An expedition into “virgin” cave passages found at Carlsbad Caverns National Park in New Mexico has discovered an isolated pool of liquid believed to have never before been seen by humans.
Carlsbad Caverns posted news of the discovery this week on Facebook, calling the site “completely pristine” and speculating bacteria in the water “evolved entirely without human presence.”
A photo shows the pool surrounded by white frosted rock, and filled with an odd-looking liquid that resembles thick lime yogurt.
“This pool has been isolated for hundreds of thousands of years and had never seen light before that day,” said Rodney Horrocks, Chief of Natural and Cultural Resources at Carlsbad Caverns National Park.
It was found 700 feet below the entrance of Lechuguilla Cave, a “sister cave” in the back country of Carlsbad Caverns National Park. (The park covers 46,766 acres.) It was discovered in 1993, but not entered until October, he said. Lechuguilla is one of the 10 longest caves in the world., the National Park Service says.
Geoscientist Max Wisshak, who led the expedition, told McClatchy News the color of the water is an optical illusion: It’s actually “crystal clear,” he said in an email.
The discovery — made in a cavern 328 feet in length — is important because the pool has been isolated from human contact for hundreds of thousands of years, experts say.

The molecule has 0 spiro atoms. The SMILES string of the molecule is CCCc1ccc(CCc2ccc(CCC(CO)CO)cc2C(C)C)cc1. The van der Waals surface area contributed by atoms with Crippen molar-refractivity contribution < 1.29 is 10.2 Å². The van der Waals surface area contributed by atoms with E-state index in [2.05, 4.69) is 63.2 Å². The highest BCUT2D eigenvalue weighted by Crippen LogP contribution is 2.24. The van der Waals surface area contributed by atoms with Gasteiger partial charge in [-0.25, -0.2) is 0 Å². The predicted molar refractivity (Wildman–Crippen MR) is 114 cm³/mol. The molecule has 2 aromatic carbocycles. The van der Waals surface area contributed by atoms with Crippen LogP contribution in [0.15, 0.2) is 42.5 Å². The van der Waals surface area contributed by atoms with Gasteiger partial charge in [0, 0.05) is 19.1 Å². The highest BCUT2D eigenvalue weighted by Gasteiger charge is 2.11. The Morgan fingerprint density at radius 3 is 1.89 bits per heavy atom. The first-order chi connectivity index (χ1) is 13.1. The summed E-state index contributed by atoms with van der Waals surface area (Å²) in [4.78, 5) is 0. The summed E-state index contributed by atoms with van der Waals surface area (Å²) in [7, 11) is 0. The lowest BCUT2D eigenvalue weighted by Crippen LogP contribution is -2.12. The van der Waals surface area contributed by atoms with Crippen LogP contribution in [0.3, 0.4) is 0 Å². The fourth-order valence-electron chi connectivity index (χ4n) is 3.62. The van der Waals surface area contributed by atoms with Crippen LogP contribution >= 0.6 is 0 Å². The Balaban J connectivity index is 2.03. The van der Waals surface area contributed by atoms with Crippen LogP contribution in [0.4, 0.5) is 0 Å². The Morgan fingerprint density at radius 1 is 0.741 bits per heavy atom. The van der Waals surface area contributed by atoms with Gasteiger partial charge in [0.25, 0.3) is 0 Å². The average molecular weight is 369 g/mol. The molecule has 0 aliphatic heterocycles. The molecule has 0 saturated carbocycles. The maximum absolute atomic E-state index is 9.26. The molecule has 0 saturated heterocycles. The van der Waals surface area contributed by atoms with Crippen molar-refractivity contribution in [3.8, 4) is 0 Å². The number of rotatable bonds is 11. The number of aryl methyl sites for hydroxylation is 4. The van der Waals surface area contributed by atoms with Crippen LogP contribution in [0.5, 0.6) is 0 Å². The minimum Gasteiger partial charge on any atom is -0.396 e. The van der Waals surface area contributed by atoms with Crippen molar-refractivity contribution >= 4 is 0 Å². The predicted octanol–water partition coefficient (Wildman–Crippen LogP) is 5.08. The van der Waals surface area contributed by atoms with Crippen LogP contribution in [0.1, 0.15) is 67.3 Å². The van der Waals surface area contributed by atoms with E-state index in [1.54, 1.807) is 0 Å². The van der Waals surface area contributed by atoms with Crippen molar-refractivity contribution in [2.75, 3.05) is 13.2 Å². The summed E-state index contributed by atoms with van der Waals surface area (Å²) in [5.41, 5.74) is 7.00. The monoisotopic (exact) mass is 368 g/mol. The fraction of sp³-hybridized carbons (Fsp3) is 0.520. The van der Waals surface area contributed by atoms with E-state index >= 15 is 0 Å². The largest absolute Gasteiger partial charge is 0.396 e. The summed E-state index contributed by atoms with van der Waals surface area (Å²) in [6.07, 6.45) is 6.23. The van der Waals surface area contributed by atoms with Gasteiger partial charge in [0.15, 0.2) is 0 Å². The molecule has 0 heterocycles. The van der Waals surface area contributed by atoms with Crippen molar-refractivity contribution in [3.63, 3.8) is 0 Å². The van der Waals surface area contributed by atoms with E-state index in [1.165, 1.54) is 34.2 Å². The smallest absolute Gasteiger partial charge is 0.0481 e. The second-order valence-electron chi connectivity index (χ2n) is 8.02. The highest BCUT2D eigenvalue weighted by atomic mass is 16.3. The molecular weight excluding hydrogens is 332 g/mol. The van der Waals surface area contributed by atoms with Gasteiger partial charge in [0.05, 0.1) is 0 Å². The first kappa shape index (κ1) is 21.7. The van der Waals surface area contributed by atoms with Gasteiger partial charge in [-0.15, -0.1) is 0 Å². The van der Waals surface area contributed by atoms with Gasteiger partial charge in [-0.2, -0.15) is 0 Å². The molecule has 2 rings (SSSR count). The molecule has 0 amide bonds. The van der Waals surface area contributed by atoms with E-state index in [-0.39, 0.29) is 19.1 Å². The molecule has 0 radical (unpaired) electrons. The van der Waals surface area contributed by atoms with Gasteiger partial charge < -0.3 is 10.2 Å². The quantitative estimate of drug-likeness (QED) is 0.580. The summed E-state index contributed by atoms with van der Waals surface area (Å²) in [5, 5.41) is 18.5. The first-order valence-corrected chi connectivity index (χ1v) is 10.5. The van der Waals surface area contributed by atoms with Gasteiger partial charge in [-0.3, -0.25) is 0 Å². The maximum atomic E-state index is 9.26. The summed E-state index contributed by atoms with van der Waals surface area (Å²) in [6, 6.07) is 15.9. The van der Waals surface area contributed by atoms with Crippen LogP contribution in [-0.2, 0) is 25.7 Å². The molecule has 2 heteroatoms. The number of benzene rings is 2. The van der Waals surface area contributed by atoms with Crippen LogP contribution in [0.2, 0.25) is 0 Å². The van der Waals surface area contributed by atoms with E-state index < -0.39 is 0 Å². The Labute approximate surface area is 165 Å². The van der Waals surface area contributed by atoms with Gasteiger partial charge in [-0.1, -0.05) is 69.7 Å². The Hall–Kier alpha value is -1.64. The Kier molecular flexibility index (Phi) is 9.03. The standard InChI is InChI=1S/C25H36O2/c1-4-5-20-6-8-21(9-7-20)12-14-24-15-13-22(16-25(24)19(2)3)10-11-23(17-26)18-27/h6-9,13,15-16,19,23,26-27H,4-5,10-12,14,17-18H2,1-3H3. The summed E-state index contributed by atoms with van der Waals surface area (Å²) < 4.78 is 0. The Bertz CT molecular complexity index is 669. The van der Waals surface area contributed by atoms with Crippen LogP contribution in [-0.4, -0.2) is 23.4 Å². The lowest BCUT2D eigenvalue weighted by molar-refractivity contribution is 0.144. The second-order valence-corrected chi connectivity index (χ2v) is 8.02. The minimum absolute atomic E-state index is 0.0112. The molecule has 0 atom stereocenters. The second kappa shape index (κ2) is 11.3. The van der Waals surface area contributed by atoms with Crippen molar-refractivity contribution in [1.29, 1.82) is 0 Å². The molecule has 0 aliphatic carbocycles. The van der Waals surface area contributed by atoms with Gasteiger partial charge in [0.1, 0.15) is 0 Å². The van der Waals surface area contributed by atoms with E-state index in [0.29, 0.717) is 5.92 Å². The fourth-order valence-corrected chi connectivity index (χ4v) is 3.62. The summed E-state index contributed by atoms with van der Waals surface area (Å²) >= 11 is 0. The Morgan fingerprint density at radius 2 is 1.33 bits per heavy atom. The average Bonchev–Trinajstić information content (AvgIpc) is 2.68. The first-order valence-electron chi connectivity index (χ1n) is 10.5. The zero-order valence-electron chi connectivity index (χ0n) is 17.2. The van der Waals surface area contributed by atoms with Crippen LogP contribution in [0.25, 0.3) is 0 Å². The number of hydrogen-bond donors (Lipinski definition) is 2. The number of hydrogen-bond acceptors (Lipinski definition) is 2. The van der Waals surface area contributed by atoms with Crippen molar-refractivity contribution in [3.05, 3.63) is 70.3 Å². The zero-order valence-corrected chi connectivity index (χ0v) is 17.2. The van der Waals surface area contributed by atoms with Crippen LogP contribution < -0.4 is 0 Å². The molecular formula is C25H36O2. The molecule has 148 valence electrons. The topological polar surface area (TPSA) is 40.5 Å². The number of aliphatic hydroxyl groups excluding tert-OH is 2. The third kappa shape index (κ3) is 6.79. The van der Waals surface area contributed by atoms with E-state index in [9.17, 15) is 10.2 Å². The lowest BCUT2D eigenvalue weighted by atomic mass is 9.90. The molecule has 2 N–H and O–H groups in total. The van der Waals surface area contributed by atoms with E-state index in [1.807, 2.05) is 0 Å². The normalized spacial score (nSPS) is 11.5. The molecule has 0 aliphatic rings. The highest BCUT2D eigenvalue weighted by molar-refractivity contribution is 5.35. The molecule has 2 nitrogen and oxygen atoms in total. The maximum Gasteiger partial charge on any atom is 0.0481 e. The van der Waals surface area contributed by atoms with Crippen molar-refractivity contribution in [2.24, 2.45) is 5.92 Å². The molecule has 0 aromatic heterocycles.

“Such untouched pools are scientifically important because water samples are relatively free of contaminants and the microbial organisms that may live in those pools are only those that belong there,” Wisshak said.
“Contamination can occur from the surface above the cave, but in case of Lechuguilla Cave, that’s not a big issue, since it is situated in a well-protected wilderness area. Contamination can also occur via aerosols in the air. However, a newly discovered pool in Lechuguilla Cave is about as pristine as it gets.”
Horrocks says microbiologists have found new species of microbes when sampling pools in Lechuguilla Cave and the latest discovery could bring more surprises.
An exact age for the formation has not been determined, but it’s still growing, Horrocks said. “So, the top layer dates to this year and the ones below are older. These formations typically grow and stop growing for varying periods of time, so the layers on the bottom can be very old,” he said.
There are several more such pools in the passage, the largest of which has been named “Lake of Liquid Sky,” Horrocks said.
Wisshak is publishing research on the unique barite crystals in Lechuguilla Cave. He has also applied for grant funding to return to the site for a broader study of the crystals. Both the pool and the cave passage contain barite, which is rarely found in caves, and that needs to be scientifically investigated, he says.
The cave exploration, which included “numerous rope drops,” mapped 1.3 miles of passages during the October expedition, about 4,344 feet of which were new discoveries. No signs of life “visible to the naked eye” were found in the new passages.
However, “we found bat skeletons, thousands of years old, in some places in the cave,” Wisshak said.